All over America, traditional indoor shopping malls are biting the dust. An object of fascination for Internet aficionados and urban planners alike, abandoned malls, with their spooky, frozen-in-time interiors, invite a kind of morbid curiosity as well as visions of planning grandeur. In Austin, Highland Mall, once a regional shopping destination, was in its own death throes in 2007. Soon after, Austin Community College (ACC) was preparing a district-wide master plan with local firm Barnes Gromatzky Kosarek Architects, and began to search for the additional 200,000 square feet of “swing space” needed to implement it. At the same time, RedLeaf Properties was interested in developing new mixed-use projects around the dying mall, building on the success of Austin’s Mueller project on the city’s old airport. Sensing the synchronicity, ACC and RedLeaf entered into an agreement, and Highland Mall was given a new lease on life. Later, cloud computing company Rackspace opted to get in on the project, agreeing to occupy the old Dillards to support its expansion in the Austin area. The first phase of the multi-faceted project for the ACC Highland Campus is the former JC Penney’s store along the mall’s north side.
Highland Mall was designed and built in the early 1970s and its exterior resembled what architect N. Thomas Kosarek calls an inverted wedding cake. Heavy planes of poured-in-place concrete were embedded firmly in vast parking lots. Although most of ACC’s makeover dollars were spent inside, some strategic exterior intervention was needed to introduce natural light to the big box. BGKA opened the west elevation with curtain wall glazing and a large porch that wraps around to the north side, creating a shading device and marking the main entry. As with many malls, variations in terrain meant that entries on different sides of the building occurred on different floors. A new thoroughfare was cut into the north grade, exposing more of that elevation and allowing for additional window openings. Terraced landings step down along this new thoroughfare, creating a primary series of outdoor hangout spaces.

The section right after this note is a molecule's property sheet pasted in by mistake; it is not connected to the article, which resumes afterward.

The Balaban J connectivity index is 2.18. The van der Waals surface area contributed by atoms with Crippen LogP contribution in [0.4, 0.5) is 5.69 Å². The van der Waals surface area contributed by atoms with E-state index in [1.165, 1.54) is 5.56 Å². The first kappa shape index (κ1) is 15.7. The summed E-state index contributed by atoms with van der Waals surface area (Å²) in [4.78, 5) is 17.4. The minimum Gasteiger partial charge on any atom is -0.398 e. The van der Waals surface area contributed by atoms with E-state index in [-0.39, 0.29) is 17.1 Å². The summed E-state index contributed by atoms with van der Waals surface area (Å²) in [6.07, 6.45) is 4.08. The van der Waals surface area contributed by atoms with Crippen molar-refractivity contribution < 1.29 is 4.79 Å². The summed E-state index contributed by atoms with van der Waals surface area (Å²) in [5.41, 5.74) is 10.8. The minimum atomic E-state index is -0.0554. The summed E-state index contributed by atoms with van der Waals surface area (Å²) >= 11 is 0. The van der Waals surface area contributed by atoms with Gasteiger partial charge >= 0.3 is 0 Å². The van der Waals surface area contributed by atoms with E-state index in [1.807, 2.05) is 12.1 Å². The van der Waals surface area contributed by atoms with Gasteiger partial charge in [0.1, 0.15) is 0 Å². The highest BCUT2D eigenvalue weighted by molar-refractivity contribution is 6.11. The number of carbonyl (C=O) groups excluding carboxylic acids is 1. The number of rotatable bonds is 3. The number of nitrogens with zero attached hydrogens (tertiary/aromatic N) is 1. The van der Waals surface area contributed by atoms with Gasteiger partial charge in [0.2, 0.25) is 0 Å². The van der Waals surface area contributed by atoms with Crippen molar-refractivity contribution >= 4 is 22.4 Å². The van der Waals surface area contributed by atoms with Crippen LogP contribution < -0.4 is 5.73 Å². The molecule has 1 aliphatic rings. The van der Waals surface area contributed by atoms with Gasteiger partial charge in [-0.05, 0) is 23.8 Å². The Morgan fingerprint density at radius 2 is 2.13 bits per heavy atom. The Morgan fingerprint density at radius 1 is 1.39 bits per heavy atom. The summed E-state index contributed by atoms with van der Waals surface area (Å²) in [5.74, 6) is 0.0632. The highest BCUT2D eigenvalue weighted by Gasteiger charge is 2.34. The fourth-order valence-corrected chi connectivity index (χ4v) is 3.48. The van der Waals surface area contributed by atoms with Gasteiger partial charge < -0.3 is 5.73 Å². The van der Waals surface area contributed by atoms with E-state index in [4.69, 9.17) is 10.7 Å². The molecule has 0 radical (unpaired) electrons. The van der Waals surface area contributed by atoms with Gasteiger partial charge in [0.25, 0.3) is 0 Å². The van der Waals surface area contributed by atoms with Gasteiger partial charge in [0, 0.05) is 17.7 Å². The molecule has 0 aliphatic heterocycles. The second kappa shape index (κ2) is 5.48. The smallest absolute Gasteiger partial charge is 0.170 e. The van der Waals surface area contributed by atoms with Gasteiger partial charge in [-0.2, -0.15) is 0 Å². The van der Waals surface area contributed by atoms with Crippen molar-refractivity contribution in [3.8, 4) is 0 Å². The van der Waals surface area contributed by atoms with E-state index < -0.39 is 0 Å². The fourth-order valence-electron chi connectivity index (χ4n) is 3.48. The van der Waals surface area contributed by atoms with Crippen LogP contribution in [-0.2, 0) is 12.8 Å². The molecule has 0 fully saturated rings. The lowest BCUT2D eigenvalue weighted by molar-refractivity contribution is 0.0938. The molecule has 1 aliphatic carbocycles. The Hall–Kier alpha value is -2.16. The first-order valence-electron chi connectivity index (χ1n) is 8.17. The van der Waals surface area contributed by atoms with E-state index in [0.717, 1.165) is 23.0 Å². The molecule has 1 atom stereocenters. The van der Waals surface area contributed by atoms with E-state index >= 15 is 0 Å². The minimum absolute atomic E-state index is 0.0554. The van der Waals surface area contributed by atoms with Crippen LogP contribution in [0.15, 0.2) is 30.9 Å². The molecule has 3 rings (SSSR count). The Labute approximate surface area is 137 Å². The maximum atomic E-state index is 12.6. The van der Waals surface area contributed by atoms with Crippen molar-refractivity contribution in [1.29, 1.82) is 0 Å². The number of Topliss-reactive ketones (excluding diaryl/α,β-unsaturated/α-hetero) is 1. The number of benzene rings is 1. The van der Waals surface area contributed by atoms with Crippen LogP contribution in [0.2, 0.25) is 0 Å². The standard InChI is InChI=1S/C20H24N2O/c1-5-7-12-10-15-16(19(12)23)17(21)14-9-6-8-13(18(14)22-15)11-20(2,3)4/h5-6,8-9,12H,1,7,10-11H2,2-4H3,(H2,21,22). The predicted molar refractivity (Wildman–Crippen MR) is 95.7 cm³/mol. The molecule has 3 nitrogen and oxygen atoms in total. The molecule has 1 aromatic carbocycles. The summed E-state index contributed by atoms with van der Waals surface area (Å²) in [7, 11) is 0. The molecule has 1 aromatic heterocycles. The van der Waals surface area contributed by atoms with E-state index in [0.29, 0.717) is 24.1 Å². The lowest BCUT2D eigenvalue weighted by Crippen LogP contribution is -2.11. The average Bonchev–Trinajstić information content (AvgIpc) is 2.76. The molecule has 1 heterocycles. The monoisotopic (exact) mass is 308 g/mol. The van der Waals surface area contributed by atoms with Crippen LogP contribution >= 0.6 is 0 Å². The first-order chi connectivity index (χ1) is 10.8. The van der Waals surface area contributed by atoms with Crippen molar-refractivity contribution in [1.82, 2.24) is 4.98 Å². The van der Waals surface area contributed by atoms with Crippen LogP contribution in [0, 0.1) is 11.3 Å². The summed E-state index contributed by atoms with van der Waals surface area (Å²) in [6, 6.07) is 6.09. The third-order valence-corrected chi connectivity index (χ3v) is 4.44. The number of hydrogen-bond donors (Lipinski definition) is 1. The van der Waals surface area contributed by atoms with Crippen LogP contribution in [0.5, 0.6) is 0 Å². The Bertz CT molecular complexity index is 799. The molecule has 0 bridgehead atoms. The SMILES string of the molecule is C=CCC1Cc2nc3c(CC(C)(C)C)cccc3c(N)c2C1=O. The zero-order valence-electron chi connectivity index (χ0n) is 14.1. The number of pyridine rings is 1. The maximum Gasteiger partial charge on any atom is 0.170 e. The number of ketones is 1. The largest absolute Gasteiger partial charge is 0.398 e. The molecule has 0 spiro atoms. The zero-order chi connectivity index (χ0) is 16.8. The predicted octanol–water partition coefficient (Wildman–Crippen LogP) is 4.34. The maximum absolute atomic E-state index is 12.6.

The design also inserted a long skylight system along the interior east-to-west circulation spine, illuminating the “academic main street.” The former elliptical opening that contained the escalator was reconfigured into a rectangle and other square openings were cut into the second floor along the spine to provide visual connectivity and allow light from the skylight to reach the ground floor. The geographical center of the space houses a large “social stair” designed to encourage gathering and interaction. The academic main street effectively serves as the campus commons, and the social stair also creates a space for a small coffee bar and lounge area underneath.
The building’s main focus, however, is the “ACCelerator Lab” on the ground floor, designed to assist students primarily with developmental math. According to Bill Mullane, ACC’s Executive Director of Facilities and Construction, this new lab will address one of the biggest academic impediments that students face today. Spread over 32,000 square feet, the ACCelerator is modeled after a delivery method at Virginia Tech University and will be the largest of its kind in the U.S., with more than 600 computer stations to accommodate an innovative computer-based, self-paced modular approach to instruction.
ACC retains all of the buildings in the entire mall, which is currently being master planned by Austin’s O’Connell Robertson and Thomas Phifer and Partners of New York.
Beyond that, RedLeaf will redevelop most of the space around the mall, creating an 85-acre transit-oriented urban village, the planning of which is underway by McCann Adams Studio, veterans of the Mueller redevelopment. Highland will connect to a major transit hub, with planned rail leading to downtown (and other ACC campuses), as well as the northern suburbs. It will also serve as the western anchor for the Airport Boulevard Corridor redevelopment that stretches from Lamar Boulevard eastward to IH 35 and the Mueller neighborhood.
As ACC’s eleventh regional campus, the new Highland Campus will open for the Fall 2014 semester, ready to accept as many as 6,000 students.